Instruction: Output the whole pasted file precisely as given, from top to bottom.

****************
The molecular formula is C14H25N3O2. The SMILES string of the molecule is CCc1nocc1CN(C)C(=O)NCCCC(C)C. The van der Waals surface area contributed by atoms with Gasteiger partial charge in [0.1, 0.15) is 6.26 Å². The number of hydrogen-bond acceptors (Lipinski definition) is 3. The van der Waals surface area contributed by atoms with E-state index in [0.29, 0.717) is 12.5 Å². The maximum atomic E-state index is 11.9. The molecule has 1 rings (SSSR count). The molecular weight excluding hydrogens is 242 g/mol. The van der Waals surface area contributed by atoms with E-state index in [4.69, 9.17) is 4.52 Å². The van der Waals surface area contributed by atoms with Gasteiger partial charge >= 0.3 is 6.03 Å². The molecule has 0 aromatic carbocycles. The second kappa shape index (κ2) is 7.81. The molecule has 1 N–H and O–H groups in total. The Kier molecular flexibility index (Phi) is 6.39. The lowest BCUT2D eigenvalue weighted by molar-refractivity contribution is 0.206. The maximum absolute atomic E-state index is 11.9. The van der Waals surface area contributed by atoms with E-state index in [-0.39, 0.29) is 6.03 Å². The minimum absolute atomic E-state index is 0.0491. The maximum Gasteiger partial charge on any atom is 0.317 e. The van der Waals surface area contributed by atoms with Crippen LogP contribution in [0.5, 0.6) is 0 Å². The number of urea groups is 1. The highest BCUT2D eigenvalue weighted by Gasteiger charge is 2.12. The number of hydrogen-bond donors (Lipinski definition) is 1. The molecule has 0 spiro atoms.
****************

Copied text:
The molecular formula is C14H25N3O2. The SMILES string of the molecule is CCc1nocc1CN(C)C(=O)NCCCC(C)C. The van der Waals surface area contributed by atoms with Gasteiger partial charge in [0.1, 0.15) is 6.26 Å². The number of hydrogen-bond acceptors (Lipinski definition) is 3. The van der Waals surface area contributed by atoms with E-state index in [0.29, 0.717) is 12.5 Å². The maximum atomic E-state index is 11.9. The molecule has 1 rings (SSSR count). The molecular weight excluding hydrogens is 242 g/mol. The van der Waals surface area contributed by atoms with E-state index in [4.69, 9.17) is 4.52 Å². The van der Waals surface area contributed by atoms with Gasteiger partial charge >= 0.3 is 6.03 Å². The molecule has 0 aromatic carbocycles. The second kappa shape index (κ2) is 7.81. The molecule has 1 N–H and O–H groups in total. The Kier molecular flexibility index (Phi) is 6.39. The lowest BCUT2D eigenvalue weighted by molar-refractivity contribution is 0.206. The maximum absolute atomic E-state index is 11.9. The van der Waals surface area contributed by atoms with E-state index in [-0.39, 0.29) is 6.03 Å². The minimum absolute atomic E-state index is 0.0491. The maximum Gasteiger partial charge on any atom is 0.317 e. The van der Waals surface area contributed by atoms with Crippen LogP contribution in [0.5, 0.6) is 0 Å². The number of urea groups is 1. The highest BCUT2D eigenvalue weighted by Gasteiger charge is 2.12. The number of hydrogen-bond donors (Lipinski definition) is 1. The molecule has 0 spiro atoms.